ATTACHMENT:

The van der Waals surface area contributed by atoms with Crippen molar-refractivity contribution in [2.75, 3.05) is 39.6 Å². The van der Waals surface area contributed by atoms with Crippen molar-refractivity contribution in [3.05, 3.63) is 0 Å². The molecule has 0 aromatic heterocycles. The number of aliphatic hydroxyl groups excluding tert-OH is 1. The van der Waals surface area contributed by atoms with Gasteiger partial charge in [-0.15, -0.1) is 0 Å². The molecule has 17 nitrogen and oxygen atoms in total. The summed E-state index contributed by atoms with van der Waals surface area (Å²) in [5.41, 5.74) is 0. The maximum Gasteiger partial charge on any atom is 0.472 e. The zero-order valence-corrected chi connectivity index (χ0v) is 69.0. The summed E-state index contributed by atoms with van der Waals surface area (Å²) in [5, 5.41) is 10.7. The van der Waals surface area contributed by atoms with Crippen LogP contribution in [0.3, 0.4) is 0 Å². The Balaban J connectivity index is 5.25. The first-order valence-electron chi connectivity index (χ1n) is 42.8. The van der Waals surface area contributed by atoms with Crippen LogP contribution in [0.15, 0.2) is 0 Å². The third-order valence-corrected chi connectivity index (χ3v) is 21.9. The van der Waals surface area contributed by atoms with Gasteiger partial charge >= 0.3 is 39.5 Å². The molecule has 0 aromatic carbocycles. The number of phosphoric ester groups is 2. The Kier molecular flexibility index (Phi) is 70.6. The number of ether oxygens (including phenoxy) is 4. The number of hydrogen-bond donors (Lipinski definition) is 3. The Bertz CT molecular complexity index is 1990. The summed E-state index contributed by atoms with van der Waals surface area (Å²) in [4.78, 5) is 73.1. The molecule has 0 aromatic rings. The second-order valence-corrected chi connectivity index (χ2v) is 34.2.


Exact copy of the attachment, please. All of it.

The van der Waals surface area contributed by atoms with Crippen molar-refractivity contribution in [2.75, 3.05) is 39.6 Å². The van der Waals surface area contributed by atoms with Crippen molar-refractivity contribution in [3.05, 3.63) is 0 Å². The molecule has 0 aromatic heterocycles. The number of aliphatic hydroxyl groups excluding tert-OH is 1. The van der Waals surface area contributed by atoms with Gasteiger partial charge in [-0.15, -0.1) is 0 Å². The molecule has 17 nitrogen and oxygen atoms in total. The summed E-state index contributed by atoms with van der Waals surface area (Å²) in [5.41, 5.74) is 0. The maximum Gasteiger partial charge on any atom is 0.472 e. The zero-order valence-corrected chi connectivity index (χ0v) is 69.0. The summed E-state index contributed by atoms with van der Waals surface area (Å²) in [5, 5.41) is 10.7. The van der Waals surface area contributed by atoms with Crippen LogP contribution in [0.3, 0.4) is 0 Å². The Balaban J connectivity index is 5.25. The first-order valence-electron chi connectivity index (χ1n) is 42.8. The van der Waals surface area contributed by atoms with Crippen LogP contribution in [0.15, 0.2) is 0 Å². The third-order valence-corrected chi connectivity index (χ3v) is 21.9. The van der Waals surface area contributed by atoms with Gasteiger partial charge >= 0.3 is 39.5 Å². The molecule has 0 aromatic carbocycles. The number of phosphoric ester groups is 2. The Kier molecular flexibility index (Phi) is 70.6. The number of ether oxygens (including phenoxy) is 4. The number of hydrogen-bond donors (Lipinski definition) is 3. The Bertz CT molecular complexity index is 1990. The summed E-state index contributed by atoms with van der Waals surface area (Å²) in [4.78, 5) is 73.1. The molecule has 0 aromatic rings. The second-order valence-corrected chi connectivity index (χ2v) is 34.2.